* In ''Dante's Inferno'', Dante uses the cross of [[spoiler: his dead fiance, Beatrice,]] in order to absolve people. When you absolve souls, they are sent to heaven. At the end of the game, [[spoiler: Dante uses the cross to absolve Satan, which means Dante just put Satan back in heaven.]]
** Dante didn't absolve [[spoiler: Lucifer]], he just blasted him back into his prison. The ending does imply that [[spoiler: part of Lucifer somehow piggybacked on Dante's cross-shaped sin tapestry and is now loose in Purgatory]], but [[spoiler: Lucifer]] isn't in Heaven just yet.
** What about the Absolve and Punish options? Think about what those mean. Absolving would imply that you are sending them to Heaven, or at least Purgatory. That means that if you absolve one of the demons, you're giving a purely malevolent being a chance at eternal peace...while the countless souls in Hell that you ''don't'' absolve remain where they are. Then think about Punishment. These beings are already suffering terribly; how could you punish the damned? What are you doing to them that is even worse than the fate they've been given in hell?
** Then consider that if Absolving souls (and demons) ''does'' free them from Hell, you have the power to save everyone from eternal misery--and most of them are there for petty crimes. Instead, you ignore 99.9% of them in your myopic quest to find Beatrice.
*** FridgeBrilliance kicks in: have you just noticed ''how many'' damned souls are there? releasing them all will require all eternity to say the least. And also the fact that if some of them are in hell there's a reason for this...
*** In which case, ''why'' would the game give you an opportunity to absolve Attila the Hun or Gessius Florus?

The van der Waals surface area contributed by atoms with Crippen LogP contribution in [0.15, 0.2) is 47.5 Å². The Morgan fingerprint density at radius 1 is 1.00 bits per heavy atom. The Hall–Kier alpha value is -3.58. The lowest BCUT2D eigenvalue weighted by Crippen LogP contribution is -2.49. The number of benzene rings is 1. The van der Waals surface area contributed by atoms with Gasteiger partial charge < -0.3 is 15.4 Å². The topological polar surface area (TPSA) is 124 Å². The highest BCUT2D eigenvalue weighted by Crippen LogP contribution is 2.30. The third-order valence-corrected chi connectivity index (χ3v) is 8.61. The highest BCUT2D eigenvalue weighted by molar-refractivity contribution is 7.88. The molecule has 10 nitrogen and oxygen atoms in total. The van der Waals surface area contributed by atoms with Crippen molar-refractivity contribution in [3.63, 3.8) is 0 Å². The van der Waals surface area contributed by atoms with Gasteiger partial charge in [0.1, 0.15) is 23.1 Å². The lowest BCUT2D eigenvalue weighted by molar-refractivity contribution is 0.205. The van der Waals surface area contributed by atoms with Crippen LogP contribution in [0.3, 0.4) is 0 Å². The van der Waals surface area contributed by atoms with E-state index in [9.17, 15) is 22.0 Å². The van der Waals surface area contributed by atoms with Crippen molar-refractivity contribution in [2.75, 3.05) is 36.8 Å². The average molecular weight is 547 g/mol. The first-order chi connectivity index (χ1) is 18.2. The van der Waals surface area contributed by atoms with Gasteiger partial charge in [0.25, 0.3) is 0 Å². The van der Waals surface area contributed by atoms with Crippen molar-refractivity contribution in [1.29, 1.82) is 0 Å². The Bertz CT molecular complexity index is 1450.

*** Dante recognized them and wanted to go over and personally punish/absolve them?
** You can't really be absolved unless you want it and show regret. It seems every demon he absolves is a fallen angel that want to return to God's side.
*** As the babies are human souls the other entities we encounter must be human souls as well....
** When Dante uses the Cross to Absolve the souls/demons, the symbolism is that the Grace of God/Jesus' sacrifice "burns" away all of what is bad/sinful in your soul before allowing you entry into Heaven. Hence the bright light. Most demons, however, are not simply fallen angels that you redeem. They're "constructs" of Lucifer's, made in mockery of "true" angels. So, what you're doing is actually burning them to ash, destroying them utterly, no chance of any afterlife.
* Which brings us to the hugest case of FridgeHorror in the game: The next game will have you fighting God. Most of the souls in Hell that you can absolve seem to be there for petty crimes or honest mistakes, but they were given no chance of mercy or redemption. The only reason he cares about Dante and Beatrice is [[spoiler: because of Lucifer's plan to marry her/use her to have Dante free him in order to return to heaven]]. As far as things show, God is just as evil as Lucifer.
** Except you won't. More then likely you would have to fight Lucifer again since it's HIS plan to enter Heaven and God is the one who gives Dante a real change to reunite with Beatrice.
* This may be in supplemental material, but I watched the LetsPlay and don't have that. So, you have the Heretic and the Pagan. They look really similar, but the Heretic is immune to the cross. Why? The atoning death of the Messiah isn't where he erred.
* There seems to be a lot of areas in Fraud that lead to nowhere, as short as they may be. Makes sense that realm of liars has dead ends and textures that look important without actually doing anything.
* You visit the same areas in the Greed quite often. Could this be a metaphor for the cycle of earning/spending? Going through the first time, coming back with a new circumstance in effect and getting through it that time.
* Whenever a Beast Tamer manages to climb on an Asterian Beast's back and try to wrest control away from him, he actually steals Dante's scythe for a brief while. If the Tamer succeeds (aka Dante fails the quick-time event), the demon will throw Dante off the beast ''along with the scythe.'' At first, this seems like an incredibly stupid move on the demon's part: why would he essentially give one of Dante's primary weapons back to him instead of keeping it or getting rid of it permanently? [[spoiler: Until you realize that Lucifer needs Dante to break the Chains of Judecca for him as part of his BatmanGambit, chains that Dante can't break unless he's using the scythe. More than likely, Lucifer specifically ''ordered'' the Beast Tamers to give Dante a fighting chance and let him keep his weapons, as the end game of freedom from Hell is far more important to him than depriving Dante of one of his primary ways to defend himself.]]